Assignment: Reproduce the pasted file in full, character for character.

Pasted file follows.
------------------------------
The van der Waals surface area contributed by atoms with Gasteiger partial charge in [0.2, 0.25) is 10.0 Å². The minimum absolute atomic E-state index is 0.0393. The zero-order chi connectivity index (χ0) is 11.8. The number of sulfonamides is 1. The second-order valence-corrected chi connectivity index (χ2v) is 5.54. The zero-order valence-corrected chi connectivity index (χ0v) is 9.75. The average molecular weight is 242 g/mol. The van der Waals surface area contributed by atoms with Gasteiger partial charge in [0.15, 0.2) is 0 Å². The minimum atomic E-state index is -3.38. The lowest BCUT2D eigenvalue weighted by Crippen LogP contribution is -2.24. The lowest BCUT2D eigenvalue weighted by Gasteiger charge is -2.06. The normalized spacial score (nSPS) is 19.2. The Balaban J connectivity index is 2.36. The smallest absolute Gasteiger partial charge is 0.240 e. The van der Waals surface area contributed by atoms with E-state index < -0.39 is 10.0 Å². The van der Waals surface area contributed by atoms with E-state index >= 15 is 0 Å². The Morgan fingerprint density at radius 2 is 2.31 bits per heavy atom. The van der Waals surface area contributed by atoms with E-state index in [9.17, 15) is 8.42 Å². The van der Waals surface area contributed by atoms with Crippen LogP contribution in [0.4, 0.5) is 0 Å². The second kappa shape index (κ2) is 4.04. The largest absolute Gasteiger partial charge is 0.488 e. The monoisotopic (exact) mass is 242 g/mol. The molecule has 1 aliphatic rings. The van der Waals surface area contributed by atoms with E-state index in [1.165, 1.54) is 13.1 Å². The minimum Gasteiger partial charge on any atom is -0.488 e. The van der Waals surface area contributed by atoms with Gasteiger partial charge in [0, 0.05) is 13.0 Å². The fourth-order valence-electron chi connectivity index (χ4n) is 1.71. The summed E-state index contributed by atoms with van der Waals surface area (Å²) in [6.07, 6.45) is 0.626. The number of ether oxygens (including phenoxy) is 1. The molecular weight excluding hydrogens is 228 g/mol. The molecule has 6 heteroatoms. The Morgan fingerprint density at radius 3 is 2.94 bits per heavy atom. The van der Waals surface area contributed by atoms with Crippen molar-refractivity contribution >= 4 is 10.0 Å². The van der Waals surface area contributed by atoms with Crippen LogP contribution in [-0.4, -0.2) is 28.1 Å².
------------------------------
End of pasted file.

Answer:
The van der Waals surface area contributed by atoms with Gasteiger partial charge in [0.2, 0.25) is 10.0 Å². The minimum absolute atomic E-state index is 0.0393. The zero-order chi connectivity index (χ0) is 11.8. The number of sulfonamides is 1. The second-order valence-corrected chi connectivity index (χ2v) is 5.54. The zero-order valence-corrected chi connectivity index (χ0v) is 9.75. The average molecular weight is 242 g/mol. The van der Waals surface area contributed by atoms with Gasteiger partial charge in [0.15, 0.2) is 0 Å². The minimum atomic E-state index is -3.38. The lowest BCUT2D eigenvalue weighted by Crippen LogP contribution is -2.24. The lowest BCUT2D eigenvalue weighted by Gasteiger charge is -2.06. The normalized spacial score (nSPS) is 19.2. The Balaban J connectivity index is 2.36. The smallest absolute Gasteiger partial charge is 0.240 e. The van der Waals surface area contributed by atoms with E-state index < -0.39 is 10.0 Å². The van der Waals surface area contributed by atoms with E-state index >= 15 is 0 Å². The Morgan fingerprint density at radius 2 is 2.31 bits per heavy atom. The van der Waals surface area contributed by atoms with E-state index in [9.17, 15) is 8.42 Å². The van der Waals surface area contributed by atoms with Crippen LogP contribution in [0.4, 0.5) is 0 Å². The second kappa shape index (κ2) is 4.04. The largest absolute Gasteiger partial charge is 0.488 e. The monoisotopic (exact) mass is 242 g/mol. The molecule has 1 aliphatic rings. The van der Waals surface area contributed by atoms with E-state index in [1.165, 1.54) is 13.1 Å². The minimum Gasteiger partial charge on any atom is -0.488 e. The van der Waals surface area contributed by atoms with Gasteiger partial charge in [0, 0.05) is 13.0 Å². The fourth-order valence-electron chi connectivity index (χ4n) is 1.71. The summed E-state index contributed by atoms with van der Waals surface area (Å²) in [6.07, 6.45) is 0.626. The number of ether oxygens (including phenoxy) is 1. The molecular weight excluding hydrogens is 228 g/mol. The molecule has 6 heteroatoms. The Morgan fingerprint density at radius 3 is 2.94 bits per heavy atom. The van der Waals surface area contributed by atoms with Crippen molar-refractivity contribution >= 4 is 10.0 Å². The van der Waals surface area contributed by atoms with Crippen LogP contribution in [-0.4, -0.2) is 28.1 Å².